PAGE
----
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Backup File? Portable File? What’s the Difference?

You can save and restore your QuickBooks company file using either of them, but each has a specific purpose and set of procedures.

Your QuickBooks company file is gold. It may be the most critical file that your company maintains. So clean, frequent backups are absolutely essential.

It’s also necessary to occasionally move that file to another computer, like when you’re switching to a new PC or laptop.

QuickBooks offers two separate but similar tools to facilitate both processes, as a QuickBooks training course will tell you. You should learn to use both at the appropriate times.

Saving Your Data – And Your Bacon

Companies that lose entire accounting data files have been known to go out of business. It’s that serious. At the very least, you’ll lose an enormous amount of time trying to reconstruct your financial framework from paper documents. In the meantime, you’re making your employees, customers and vendors very unhappy.

So if you’re not in the habit of backing up, the beginning of a new year is a great place to start. QuickBooks classes walk you through the entire process, but here’s an overview.

Click File | Back Up Company | Create Local Backup. A window will open, asking if you want to save your file locally or online. Click Local Backup, then the Options button. You’ll see something like this:

QuickBooks training courses go over this window’s contents carefully; you’ll need to indicate your preferences for local backups.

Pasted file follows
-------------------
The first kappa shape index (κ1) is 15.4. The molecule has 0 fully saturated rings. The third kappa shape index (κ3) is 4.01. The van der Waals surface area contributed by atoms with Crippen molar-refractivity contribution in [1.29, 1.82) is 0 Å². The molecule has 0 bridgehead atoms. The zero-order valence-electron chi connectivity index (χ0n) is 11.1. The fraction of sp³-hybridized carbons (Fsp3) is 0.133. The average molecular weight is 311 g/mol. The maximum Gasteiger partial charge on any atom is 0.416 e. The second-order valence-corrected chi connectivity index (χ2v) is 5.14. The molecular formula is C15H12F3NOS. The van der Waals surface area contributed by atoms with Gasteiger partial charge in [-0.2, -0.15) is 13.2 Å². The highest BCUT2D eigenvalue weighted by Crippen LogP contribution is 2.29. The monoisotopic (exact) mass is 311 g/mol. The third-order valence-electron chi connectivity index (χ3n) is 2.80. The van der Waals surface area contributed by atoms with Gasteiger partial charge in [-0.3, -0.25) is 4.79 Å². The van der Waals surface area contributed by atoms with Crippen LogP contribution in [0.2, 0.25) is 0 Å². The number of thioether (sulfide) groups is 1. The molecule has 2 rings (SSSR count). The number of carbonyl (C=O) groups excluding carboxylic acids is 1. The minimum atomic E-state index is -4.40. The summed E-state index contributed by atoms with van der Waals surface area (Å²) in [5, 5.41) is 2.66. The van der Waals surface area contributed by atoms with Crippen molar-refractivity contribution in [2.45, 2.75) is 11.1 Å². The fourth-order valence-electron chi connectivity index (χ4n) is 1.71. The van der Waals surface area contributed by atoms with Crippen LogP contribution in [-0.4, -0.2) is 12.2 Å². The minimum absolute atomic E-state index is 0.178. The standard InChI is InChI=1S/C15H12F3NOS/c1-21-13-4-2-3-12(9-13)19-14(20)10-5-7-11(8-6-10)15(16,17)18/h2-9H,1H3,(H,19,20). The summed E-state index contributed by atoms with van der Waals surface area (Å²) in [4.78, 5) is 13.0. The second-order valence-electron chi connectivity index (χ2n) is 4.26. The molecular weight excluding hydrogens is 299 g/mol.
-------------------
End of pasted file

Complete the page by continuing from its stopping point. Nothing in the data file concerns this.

Smaller, But Efficient

Portable files are more compact than backups, and they don’t contain letters, logos, images or templates. You can email or simply save a portable file if you want to, for example, send it through email.

The process for creating one is slightly different from the backup procedures, and it varies depending on your version. For QuickBooks 2011 and later, start by clicking File | Create Copy, then selecting Portable company file and Next. The Save Portable Company File opens. Choose the location for saving (the file name is already filled in).

QuickBooks will close and reopen, and you’ll see a message indicating that your portable file has been created. You can email that file or, if you’ve copied it to a flash drive, restore it on another computer. To do the latter, click File | Open or Restore Company | Restore a portable file | Next.

Here again, you’ll choose the location of the portable file and click Open. Click Next in the window that opens and select the desired location for the restored file. QuickBooks then converts the file into a format that can be read, and it will be available in the location you chose.

QuickBooks classes go over these procedures in greater depth, as well as explaining how to set up Intuit’s online backup service. Whichever route you take, be sure you understand the difference between these two critical procedures.

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